Develop advanced web content

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2021-06-11 05:30:05

Develop in JavaScript, WebGL, or WebAssembly? Learn how the latest updates to Safari and WebKit — including language changes to class syntax — can help simplify your development process, enhance performance, and improve security. We'll explore several web APIs that can help provide better interoperability and bring new capabilities to your web content.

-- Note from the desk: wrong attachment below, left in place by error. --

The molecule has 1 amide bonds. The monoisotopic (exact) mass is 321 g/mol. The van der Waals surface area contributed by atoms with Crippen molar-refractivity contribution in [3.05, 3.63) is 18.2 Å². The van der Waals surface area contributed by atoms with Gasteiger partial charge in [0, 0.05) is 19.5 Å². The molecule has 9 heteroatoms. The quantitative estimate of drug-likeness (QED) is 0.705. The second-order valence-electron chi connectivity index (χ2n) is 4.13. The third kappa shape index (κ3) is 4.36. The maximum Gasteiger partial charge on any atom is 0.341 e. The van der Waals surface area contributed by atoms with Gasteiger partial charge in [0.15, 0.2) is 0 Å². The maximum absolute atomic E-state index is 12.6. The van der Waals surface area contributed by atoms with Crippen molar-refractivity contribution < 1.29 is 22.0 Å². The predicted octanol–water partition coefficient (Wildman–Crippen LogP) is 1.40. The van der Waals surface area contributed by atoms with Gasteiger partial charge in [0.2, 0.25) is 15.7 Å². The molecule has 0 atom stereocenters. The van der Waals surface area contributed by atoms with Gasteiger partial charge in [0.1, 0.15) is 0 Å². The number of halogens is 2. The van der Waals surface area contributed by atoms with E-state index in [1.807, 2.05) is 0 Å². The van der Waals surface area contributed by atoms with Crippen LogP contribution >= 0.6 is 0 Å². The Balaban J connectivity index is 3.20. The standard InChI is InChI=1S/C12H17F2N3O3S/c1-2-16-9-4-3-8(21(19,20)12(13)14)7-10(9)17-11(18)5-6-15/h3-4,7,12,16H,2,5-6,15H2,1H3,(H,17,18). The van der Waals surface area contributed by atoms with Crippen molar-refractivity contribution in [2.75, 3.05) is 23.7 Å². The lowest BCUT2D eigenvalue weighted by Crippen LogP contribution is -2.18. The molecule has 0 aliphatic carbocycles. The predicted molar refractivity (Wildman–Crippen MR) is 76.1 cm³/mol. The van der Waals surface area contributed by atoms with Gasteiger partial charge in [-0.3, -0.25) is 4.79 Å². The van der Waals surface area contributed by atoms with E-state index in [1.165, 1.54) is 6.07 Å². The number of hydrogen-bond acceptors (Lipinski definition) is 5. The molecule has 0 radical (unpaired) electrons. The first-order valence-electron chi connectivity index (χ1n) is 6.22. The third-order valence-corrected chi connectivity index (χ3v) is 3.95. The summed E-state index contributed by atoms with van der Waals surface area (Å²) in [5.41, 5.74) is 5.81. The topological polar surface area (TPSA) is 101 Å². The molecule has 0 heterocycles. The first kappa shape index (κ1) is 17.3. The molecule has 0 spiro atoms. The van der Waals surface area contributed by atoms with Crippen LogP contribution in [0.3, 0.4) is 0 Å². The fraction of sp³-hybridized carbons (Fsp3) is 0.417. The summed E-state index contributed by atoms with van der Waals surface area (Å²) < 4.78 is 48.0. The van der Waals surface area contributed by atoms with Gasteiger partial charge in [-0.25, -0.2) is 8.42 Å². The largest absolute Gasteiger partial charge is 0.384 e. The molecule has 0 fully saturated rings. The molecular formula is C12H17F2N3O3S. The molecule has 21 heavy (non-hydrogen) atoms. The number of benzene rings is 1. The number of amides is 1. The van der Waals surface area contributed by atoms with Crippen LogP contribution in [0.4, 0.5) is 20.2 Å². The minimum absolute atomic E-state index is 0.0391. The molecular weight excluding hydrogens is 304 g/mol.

♪ Bass music playing ♪ ♪ Sihui Liu: Hello. Welcome to “Develop advanced web content.” I'm Sihui, and I am an engineer on the Safari and WebKit team. I am happy to share with you the important updates we have made in WebKit and Safari for web developers in the past year. The things I'm about to share generally fall into three categories. First, I will walk you through new features and enhancements in JavaScript. Then I will give you an overview of the updates in WebAssembly. And finally, I will introduce you to some new web APIs that can add additional capabilities to your web content. There is a lot to cover, so let’s begin with our news in JavaScript. Each year, there are hundreds of changes made in our JavaScript engine. I will cover some of the most important ones you need know if you work with JavaScript. They are: new class field syntax, weak references that enables smarter memory management, new usage of the await keyword, support for modules in workers, and interfaces added to Internationalization API family. To put you in the picture of these new features, I'm going to use a simple stopwatch as example. The stopwatch has only one button. Click it once, it begins counting. Click it again, it will stop and give you the duration passed. Keep this in mind and we will implement it later in JavaScript. Now, let’s take a look at the new class field syntax. We have new private class fields and methods that let you define real private members whose access is protected by the language. You will see an error if you break the access rules. We also add support for static fields, which allows you to declare a class member that can be accessed without creating an instance of the class. Now you have the basic idea. Let’s check how it can be used with the stopwatch example. If you are asked to implement the stopwatch class, your implementation may look like this. StopwatchWithOneButton has only one method named click(). It checks startTime variable. If start time is unset, the click means to start, so it will set the start time. If start time is already set, the click means to stop, so it will calculate a duration and reset the start time. You can see startTime comes with an underscore prefix. This is a naming convention commonly used to denote that the variable should only be used inside of the class. But that does not actually prevent the start time from being accessed publicly. The new private syntax can help fix this. Just replace the underscore with hash, and you can declare a real private instance field. The encapsulation is enforced by the language. There is also support for private methods. For example, to make click() methods more structured, we can create two private methods start() and stop() to replace the highlighted content, like this. By adding the hash prefix to methods, we make sure the member functions can only be accessed from inside of the class. The new private syntax also applies to static fields like startedStopwatchCount. Here, startedStopwatchCount can only be modified by stopwatch objects at start or stop times. Of course, if you want startedStopwatchCount to be accessed everywhere, you can declare it as public static field, without the hash prefix. Public static field is also available in WebKit now. Private instance fields, methods, private static fields, and public static fields; that’s our new class field support. And let’s continue to another feature, weak references. Weak references allow you to hold reference to a JavaScript object in a way that does not prevent garbage collection. Unlike WeakMap and WeakSet, you can get the underlying object without already having a reference to it. The support also includes notification on garbage collection, so you may perform some cleanup task if you need to. And let’s see how it can be used. We just implemented the stopwatch class. Now imagine you have created multiple stopwatch objects for different tasks. For testing, you need to click all of them at a time. How would you do that? An intuitive way is to keep a set of all stopwatch instances. When the stopwatch is created, add it to the set. Then in clickAllStopwatches function, iterate the set and click each stopwatch. But there is an issue with this approach. We know JavaScript objects hold strong reference by default, so in this case all stopwatch objects cannot be garbage collected because the set still has reference to them. Of course, we don’t want to keep all stopwatch objects around just for testing. This is not great for memory use. Now, you may suggest just replacing Set with WeakSet, but WeakSet is not iterable. So what would you do? We can solve it with the new interface WeakRef, which holds weak references to an object. We still have the set, but this time we add WeakRef of stopwatch objects to the set. In clickAllStopwatches function, we check if the object still exists by dereferencing it before clicking. This seems to solve our issue, but there is another problem: we don’t remove garbage-collected stopwatches from the set in a timely manner, and the set can grow quite large before our next click test. Now what should we do? Another new interface -- FinalizationRegistry -- may help in this case. With it, you can specify a callback to be invoked at when some object is garbage collected. Here we create a finalizationRegistry object with removeStopwatch function, so this function is called every time an object is collected. Then, we register stopwatch objects to the registry. Each stopwatch is bound with an identifier, so removeStopwatch knows which stopwatch to remove. Good, now garbage-collected stopwatches will be removed from allStopwatches. The usage of weak references sounds not that hard, right? But be aware that garbage collection in JavaScript is very complicated, and there is a lot of uncertainty. For example, the object you think should be collected may not actually be collected until a long time after, and you may not get the callback from FinalizationRegistry right way because it runs on event loop. Therefore, make sure you fully understand the syntax and its expected behavior before use. Let’s move on from weak references to the next feature, top-level await. This is a new feature for modules. It enables you to use the await keyword outside of the async function. In this case, the module itself is like a big async function, so an async module can block the execution of the module importing them. Let me show you an example with our stopwatch class. This is the class we just created. To illustrate a use of top-level await, let’s make it a module and export the class. This is an HTML file that contains an inline module. It imports the stopwatch module using dynamic import. The import function returns a promise, so we can use then or catch methods to perform actions after import is done. With top-level await, you can remove the chaining methods and write the code in a synchronous way. This can make your code easier to follow. Also, because imported modules are evaluated at load time, so an async module can block execution of modules depending on it. That means if stopwatch module runs async operations and waits for result, the stopwatch variable here will be initialized after stopwatch module finishes execution. Top-level await has made it easier to do dependency management. But again, this feature is only available in modules, so if the script is not a module, like this... will see a syntax error in Web Inspector. Speaking of modules, there’s another related feature: module workers. Workers has some well-known benefits. It can run scripts in a background thread, so resources can be utilized more efficiently. With this new support, workers now share the benefits of modules, including dynamic import, optimized loading and execution, and dependency management. It is more beneficial and easier for you to move heavy work from main thread to background thread now. Modules is now available in different types of workers, including web worker, service worker, and worklet. To create a module worker, for web workers and service worker, you need to specify type to be module in the options. For a worklet like Audio Worklet, you can use addModule function. It’s quite easy to create a module worker that helps speed up your application. Last in JavaScript section is updates on the Internationalization API. This API provides language-based formatting. It is useful if your web content is built for users in different locales. To show you how it can be used, I built this stopwatch records page because, you know, stopwatch needs to keep up with times and our feature releases. This page shows us details about a single use of stopwatch, including duration, start time, event, participants, and the available languages of the page. Now, let’s dive into each section and take a closer look of each interface. First is NumberFormat. NumberFormat provides language-sensitive number formatting, and it is used to format the duration. Constructor of NumberFormat takes two optional parameters: language and options. Here I set the language to English and I make two options object, which specify different minimum numbers of digits. After creating two NumberFormat objects with language and options, we can use them to format the duration numbers. Here, if number is not milliseconds, I use Format1 to keep two digits; otherwise I use Format2 to keep three digits. As you can see, the format method automatically adds padding zeroes for us. There are many different options you can utilize to create formats you need, such as style, where you can specify value to be currency or unit. Next is DateTimeFormat, which enables language-sensitive date and time formatting. The usage is similar to NumberFormat. First, set the language. Then, set the options. In the options, I set different styles for date and time. The DateTimeFormat object provides a fine-grained configuration that even allows you to specify style for second or millisecond. After that, we can create a DateTimeFormat object with parameters, and use it to format our start time. The result is represented in English. You can see date is more detailed because it has the long style. Next one is Segmenter. It enables you to do language-sensitive string splitting. I used it to find keywords in the event sentence. This is the Chinese version of the stopwatch records page. First, I declare a short list of keywords I want to highlight. The event string even includes a Unicode for the Celsius degree symbol. Here we specify Chinese as language. In options, the granularity is set to be a word. The other possible values are grapheme and sentence. Then we create a Segmenter and use it to split the string with segment method. We can iterate the result objects to get all segments. Check and see if each segment is contained in the keyword list to mark it. Segmenter is quite useful for interpreting languages, like Chinese, where the word boundary is not that obvious. The next is ListFormat, which enables language-sensitive list formatting. The same as before, we can specify language and options. ListFormat does not have as many options as the other interfaces. The most useful ones I found are type and style. With language and options, we can create a ListFormat and format the participants list we have. As you can see, because the type is conjunction and the style is long, the format method adds a comma and a word “and” in the result. The last one is DisplayNames. It provides consistent translation of display names for language, region, and script. Here I specify language to be Japanese. DisplayNames can take language code as input. In the options, we set type as language. Then we can create DisplayNames object. And here, using of method, we can get the translated result. Even though this page is built in English, Japanese users can know what languages are supported. And this is how I built the stopwatch records page with new internationalization interfaces. To refresh your memory, here is the list of things we’ve just looked at in the JavaScript section. Following that, our next stop is updates in WebAssembly. We’ve been shipping our WebAssembly engine for a while, but in case you’re not familiar with it, let me begin by filling in with some background of WebAssembly. WebAssembly is a binary instruction format for a stack-based virtual machine. It is a type of a code that can be run in modern web browsers with performance close to native code. WebAssembly is designed to be a portable compilation target for programming languages like C, C++, or Rust, so WebAssembly can help us deploy applications written in those languages on the web. In most use cases of WebAssembly, it runs alongside with JavaScript. They can communicate with each other through the WebAssembly API. WebAssembly can provide near-native performance, and makes powerful frameworks available on the web. JavaScript can manipulate the DOM and offers powerful web APIs. They can be good additions to each other. A good example of WebAssembly use is Funky Karts. It is a game converted from C++ to WebAssembly with Emscripten. As you can see, it gets to run very smoothly in Safari. This year, we’ve upgraded our WebAssembly engine with following features: new memory instructions that give you better performance on bulk memory operations, like copying or initializing blocks of memory; new instructions to tell user process not to trap on exception, like positive overflow when converting between float and int; new sign-extension operators that let you extend a signed integer; implementation of the latest proposal to convert between WebAssembly type i64 and JavaScript BigInt, which is simpler than previous solutions and can make your code run faster; new reference types that allows WebAssembly modules to hold references to JavaScript and DOM objects, passing them as arguments and storing them; and finally, streaming download and compilation of WebAssembly that shortens overall execution time. These are the highlights of our new WebAssembly features. We hope they will help your development. Now, let's move from powerful low-level code to some high-level APIs. In this section, we are going to explore the new web APIs. My goal is to not only let you know about the new features but also make you feel you are ready to use them, so you will see some good examples. But this will not be a complete tutorial, so remember to check official documentation before use. This is a preview of features I will talk about. Some of them are completely new like Speech Recognition and some of them are already there, but we have some updates we’d like to share, like Storage Access. Now, let’s dig into each of them. We know to make the web content attractive, it’s very important to provide amazing visual experience. With WebGL2 being available in WebKit and Safari, it’s easier for you to create beautiful, interactive web content. Here is a good example of what can be done with WebGL2. After the Flood is an interactive demo developed by PlayCanvas. You can see the gentle wind sways the tree. It looks vivid in Safari. So what is WebGL2? WebGL is a very widely used low-level API for rendering 2D and 3D graphics. WebGL2 is an upgrade of WebGL that eliminates fallbacks and introduces some cool new features. It adds 3D textures to allow rendering volumetric effects like cloud. It has sampler objects that give you more flexibility about how to use textures in shaders. It provides transform feedback that helps you implement performance particle systems on the GPU. There are so many great new features in WebGL2. And more importantly, WebGL2 is now available in Safari on all Apple devices. That means you can build a beautiful site that looks great everywhere. And let’s get more familiar with WebGL2 with an example: creating an orange square. And this is the JavaScript code you need to write for it. If you have not used WebGL before, this may not be as easy as you would have imagined. As I mentioned, because WebGL is a low-level API, it can be very verbose. But don’t worry; there are many great libraries and frameworks that can help simplify your development. With them, it’s not that hard to create a nice square or something more complicated than that. Now, if you already use WebGL in you web content, there is also a good news. We have improved our support by migrating backend from OpenGL to Metal. That means iOS Simulator is now able to use the GPU for web content, making it a much more accurate representation of what your users will see. Also, you can use Metal tools, such as the Xcode Frame Debugger, to analyze your WebGL code now. Besides creating content with WebGL, another common way to provide great visual experience is through video. Not all browsers have the same kind of support for media formats, so sometimes it might be tricky for you to decide which format you are going to use. To make things easier for you, this year, we have increased our support for WebM, a common media format on the web. For a start, the support is only for streaming playback. In macOS 11.3, we added support for playing WebM files containing VP8 or VP9 video and Vorbis audio. And in macOS 12, we add support for files containing Opus audio. Last year, we started supporting WebM played through Media Source Extensions on macOS. Now, we’re bringing that support to iPadOS 15. To check if WebM is supported in your code, you can use MediaCapabilities API, which lets you detect the exact media configuration you want to use. The configuration on the screen is supported in the latest Safari, and that means VP9 is also supported now. With support for this video-coding format, we expect more web content to be available in Safari and WebKit apps. You can use VP9 in both streaming and WebRTC. It works on macOS and iPadOS. Regarding support on different devices, it is available on all Apple silicon Macs. For the others, you can check with MediaCapabilities API, just like what we just saw for WebM. Now, if your site has WebM or VP9 content, I encourage you to check how it works in the latest Safari and WebKit; but if you are still deciding which media format to use, we would recommend H.264 or HEVC. H.264 is mature and well-supported across browsers. HEVC has great support for high-quality videos. They both come with hardware acceleration that can provide smoother playback and longer playback battery life. Talking about hosting video content, a common case is that we don’t own the content; instead, we get it from a third party. For example, I see this nice video on video.domain. To make it appear on my site, main.domain, I can load this video source from video.domain, or I just create iframes of video.domain. For security reasons, third-party iframes or resources do not have access to first-party storage by default. And that means if the resource request for video.domain is initiated from main.domain, it will not include the cookies of video.domain. This can be a problem when web servers of video.domain only want to serve content to authenticated users. And no cookies means no authentication. The Storage Access API solves this issue. It enables third-party iframes to request permission to access first-party cookies. If user grants the permission, the third-party video.domain will be able to access its first-party cookies. The Storage Access API has been available in WebKit and Safari for over three years. To improve interoperability, this year we have added two new features. First, access is granted on a per-page scope. It means once permission is granted for a third party, it is extended to all its subresources on the same page. You don't have to make a request for each iframe. Second, we allow nested iframes to make requests. This means iframes inside of iframes can also request access to first-party cookies, which was not possible before. To learn more about the new usage, please check our blog post “Updates to the Storage Access API” at Now we know how to load or import video content from a third party with user permission if needed. How about creating something on your own? With the new Media Recorder API, it’s very easy to do that. Media Recorder API enables you to capture data from media elements, which includes HTML media elements like video tag or MediaStream objects. You can use it to record from user’s input devices. You can specify desired options, such as the container's MIME type or desired bit rates of tracks. The API is simple. It is comprised of a single major interface, MediaRecorder, which does all the work of collecting the data from source and delivering it to you. Let me show you an example. I used MediaRecorder API to build this web app called "Voice Memo." This is my first voice memo. Click the button, it starts recording from microphone. Click again, it stops recording and offers playback. This is my first voice memo. That is fun. And now let’s check the implementation. We have two major functions: startRecording and stopRecording. In startRecording, we get the input media stream for microphone. Then we create a MediaRecorder object with that. We listen to two events of the media recorder. And then we can start the recorder with start method. To stop recording, we just need to call stop method on mediaRecorder object. Here are the two event handlers. When some captured data is available, we store it in an array. When the recording is stopped, we make a blob with collected data in an array, and send it to an existing audio element for playback. Just like that, you can create a functional voice recorder. After you collect the audio data, you may want to edit it. In this case, you can put the new Audio Worklet API to good use. The Audio Worklet interface is part of Web Audio API, which you may already be familiar with if you have done audio processing on the web before. It allows us to run scripts such as JavaScript or WebAssembly code to process audio on the audio-rendering thread supporting custom AudioNodes. Compared with ScriptProcessorNode the previous solution to run custom script it reduces the hopping between rendering thread and main thread and ensures low latency. With Audio Worklet, I added a new capability to my Voice Memo. This is my distorted voice. If Distortion box is checked for recording, some distortion effect will be applied to the audio. This is my distorted voice That sounds cool, and let’s take a look at how it is implemented. I modified the startRecording function to add audio processing. We still need to get the MediaStream for audio input first. To use Audio Worklet API, there are four basic steps. Step one: create a source. Step two: create an AudioWorkletNode and bind it with an Audio Worklet processor which performs audio processing. The processor is implemented in a module, and we will look at it later. Step three: create a destination. Step four: connect the path from source to destination. This time, MediaRecorder takes the output from AudioWorklet as source and it records the distorted audio. This is the audio-processing module. We implement the DistortionProcessor class here. It must extend the AudioWorkletProcessor class and must provide the implementation for process function. The inputs are the audio samples coming into Audio Worklet, and outputs are the resulting samples after processing. You can use different algorithms to create output. Here, I use a custom function called distort() to calculate a value based on input. Process function returns true, meaning the processor node is active. That’s the basic structure of the process function. After creating the processor class, we need to globally register it under a specified name, so it can be used to construct AudioWorkletNode. Just like that, you can apply sound effects to your audio data. So far we have discussed about producing and processing audio data. How about storing it or sharing it to somewhere else for your record? I guess you don’t want to lose the recording after you quit the browser. With updates to Web Share API this year, it’s quite easy to do that. Web Share is not new in WebKit and Safari. If you choose to share a link on a web page in Safari, a share sheet will show up with sharing targets like Messages, Mail, or AirDrop. The share sheet that matches well with the system style is created with Web Share API. This year, we have added support for file sharing. It means you can share image, video, audio, or other types of file with this API now. Let’s add the sharing capability to Voice Memo. If the Save box is checked, Voice Memo will create an audio file with captured data and display a Share button to let us share the file. Here, I want to share the memo file by email. With just one click, a nice draft is created with the memo file attached. And let’s check the code. This is the stop event handler we saw in the MediaRecorder example. First, let’s make the blob variable in stop event handler global, so it can be used by the share function. The share function is the click event handler of the share button. It converts a blob to a file and gives it a file name. The file is put in an array because that’s the expected input type. Then we check if the API is available and if the file can be shared with canShare method. If check is passed, we call navigator.share with the file array. There are options you can specify, like title and description text. It’s as easy as that to make your web app to share files like a native app does. Well, if you don’t actually want to interact with audio data, but just want the text of it for example, in the case of voice command there is also a new API for you. That’s Speech Recognition. Like its name suggested, Speech Recognition API captures live audio and transcribes it to text. It also gives you probabilities and alternatives of transcript. It uses the same speech engine as Siri, and it gets all the benefits: multiple languages support and great accuracy. That also means your user will need to turn on Siri or Dictation in System Preferences or Settings to make the API available. Recognition can be server based, so we put up a privacy prompt when recognition service is used for the first time in the app. Users can change the permission in System Preferences or Settings. Now, let’s update Voice Memo with this new capability. If the Recognition box is checked, it means generating a transcript for the recording. This is my Voice Memo transcript. Period. And let’s check the code. The usage is a bit like media recorder. Here we have two major functions: startRecognition and stopRecognition. You need to create a webkitSpeechRecognition object first. Yes, we still keep the WebKit prefix for now for compatibility, so don’t forget to add it. Then you can set some properties of the recognition, like continuous, which asks recognition to keep going until it is stopped. We listen to result and end events. With recognition object, we can call start method to start and call stop method to stop. On result event, we collect finalTranscript to a string. Here, I only pick the first item of the results because the transcription alternatives are sorted based on probabilities. When recognition stops, I use a custom log function to print the transcript to the screen. Like that, you can add recognition capability to your web content within just a few lines. It’s been a long journey, and there’s one last web API I think worth mentioning. You may have noticed that on macOS and iOS, the Now Playing widget can show you media states in Safari. It’s convenient, but it usually does not contain much information. For example, this only shows the title of web page; no information about what audio is being played. There is a new web API that can help you improve this situation: the Media Session API. Media Session API lets you communicate media states between web page and other platform components. If you want your user to view or control media states outside of the web page, like in the Now Playing widget, this is the API you need to know. For more details about Media Session API, please check our WWDC session "Coordinate media playback on the web with GroupActivities." And these are the new features we have just explored. I hope you feel you have learned something of it. And your homework today is to implement your own Voice Memo with these new APIs. I'm just kidding, but we do have a few things we hope you can do to help us bring you the best development experience in WebKit and Safari. Please try out the new features in the latest WebKit and Safari and file bug reports at You can take a sneak peek of new features or features under active development with Safari Technology Preview. If you are interested in web technologies that are used in WebKit or Safari, or interested in joining the WebKit community, is a good source. If you want to get fresh updates about WebKit, or if you have any question for us, don’t forget to follow us or tag us on Twitter. Thanks for watching this session, and I hope you have a great time at WWDC! ♪